When I got home from 2 days in the hospital, I wanted veggies. I needed veggies. My husband was so overwhelmed taking care of me that I couldn’t ask him to cut up veggies and sauté them and steam them. So I asked a friend. Make me veggies. It was so hard to ask. But I did. Sometimes we have to ask directly for what we want. Clear. Clean. Precise. We have to know. We can ask Ha Shem that way too. We are so in need. A friend who was in dire circumstances told me that at some point he said to G-d: this is too much for me. I’m giving it to you.


  5. The world is built on acts of kindness.Every soup and quiche gave me a message: We care about you. We will take care of you. You are not in this alone. My community has showered me with kindness.Our tradition tells us that G-d also is showering us with kindness. Breathing. Walking. Eating. We only need to recognize the kindnesses.
  6. The first prayer we say: I thank you G-d for returning my soul. No matter how much it feels like we are in a tight sport a bind, a painful situation, there is always something to appreciate. It’s not suffering that is beautiful. It’s our ability to transcend it. The kindness we receive from our friends and our community.. Gratitude for our lives. When I went out for the first time after the operation the air, the trees, the sky, all seemed like a miracle. But most important of all, gratitude for our spouses and children.  Thank you Seth!
  7. You are given compassion so that you can give compassion.I will never look at a person in a cast in the same way. Or a person in a wheelchair. Or a person with a walker. I will try to help more, to be more compassionate, to go out of my way to bring a soup or a casserole. G-d gives us compassion so that we too can give compassion.
  8. It may not be a punishment but it’s definitely a wake up call.Ha shem gave you a kick, maybe even a wakeup call. And the psalm we read this month (27) says that Ha Shem is my light and my salvation. Who should I fear? It says that it is our enemies who will fall. Instead it’s me. There is a message here. I suppose I have to work against my complacence, my laziness, my ability to forgive myself so easily. I have to do more, give more. It’s true that my husband and I created the Koby Mandell Foundation where we have helped thousands of bereaved children. But I have not done enough in my own community. I cry out to Ha Shem to help me.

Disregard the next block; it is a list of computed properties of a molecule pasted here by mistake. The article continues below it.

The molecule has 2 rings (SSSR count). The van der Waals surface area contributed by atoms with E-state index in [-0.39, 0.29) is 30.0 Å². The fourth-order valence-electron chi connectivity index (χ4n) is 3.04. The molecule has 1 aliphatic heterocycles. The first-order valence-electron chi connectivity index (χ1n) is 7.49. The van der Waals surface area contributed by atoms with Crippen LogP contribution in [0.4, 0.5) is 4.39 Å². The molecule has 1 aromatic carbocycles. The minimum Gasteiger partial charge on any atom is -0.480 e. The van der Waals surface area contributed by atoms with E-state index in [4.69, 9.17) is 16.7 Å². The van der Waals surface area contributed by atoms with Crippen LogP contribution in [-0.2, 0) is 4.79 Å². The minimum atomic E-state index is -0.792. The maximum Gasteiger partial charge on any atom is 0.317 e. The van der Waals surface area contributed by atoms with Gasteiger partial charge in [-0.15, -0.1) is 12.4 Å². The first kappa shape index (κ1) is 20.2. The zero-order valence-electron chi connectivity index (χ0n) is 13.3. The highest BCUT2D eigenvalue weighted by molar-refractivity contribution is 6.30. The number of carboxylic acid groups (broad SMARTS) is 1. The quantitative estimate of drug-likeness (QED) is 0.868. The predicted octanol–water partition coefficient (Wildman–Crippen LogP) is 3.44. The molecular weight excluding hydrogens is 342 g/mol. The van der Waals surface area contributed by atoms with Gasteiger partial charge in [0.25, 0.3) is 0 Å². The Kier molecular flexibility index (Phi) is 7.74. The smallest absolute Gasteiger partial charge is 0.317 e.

9. But on the other hand, I really don’t know. We can never really know the ways of G-d.When Eve was separated from Adam, he slept. On one of the most important days of his life, while his partner was being formed so that he would not be alone, he was asleep.The commentators tell us that we cannot predict the most important miracles and tragedies, happiness and sadness in our lives. The Talmud tells us that the greatest events happen unexpectedly. So too for important finds and discoveries. As well as unhappy events.

    So much we don’t know. Mysteries.

  10. So if you can,  can stop worrying. If you are like me, you will keep worrying no matter what. I am an anxious person. But know this: What you are worrying about probably isn’t what will hurt you. And great happiness comes when you least expect it. So have a little faith. Or a lot.
  11. You are not in charge.I am not able to walk, in a wheelchair. I see how the world diminishes when you are in a wheelchair. How dependent I am. I had to ask total strangers to help me in the bathroom near the emergency room because my husband couldn’t go in there with me. Why Ha Shem do you want me to see my dependence? Because I am so dependent on you. It’s as if G-d has made my dependence manifest. You think you are in charge. Forget about it.My help will come from the L-rd, Maker of heaven and earth.  He will not let your foot falter; your guardian does not slumber. (Psalm 121)


Sherri Mandell is the co-director of the Koby Mandell Foundation which runs programs for bereaved families including Camp Koby. She is the author of the Road to Resilience: From Chaos to Celebration and The Blessing of a Broken Heart which won a National Jewish Book Award and has been made into a play. She is a frequent lecturer on healing and resilience. You can reach her at sherrimandell@gmail.com

The words of this author reflect his/her own opinions and do not necessarily represent the official position of the Orthodox Union.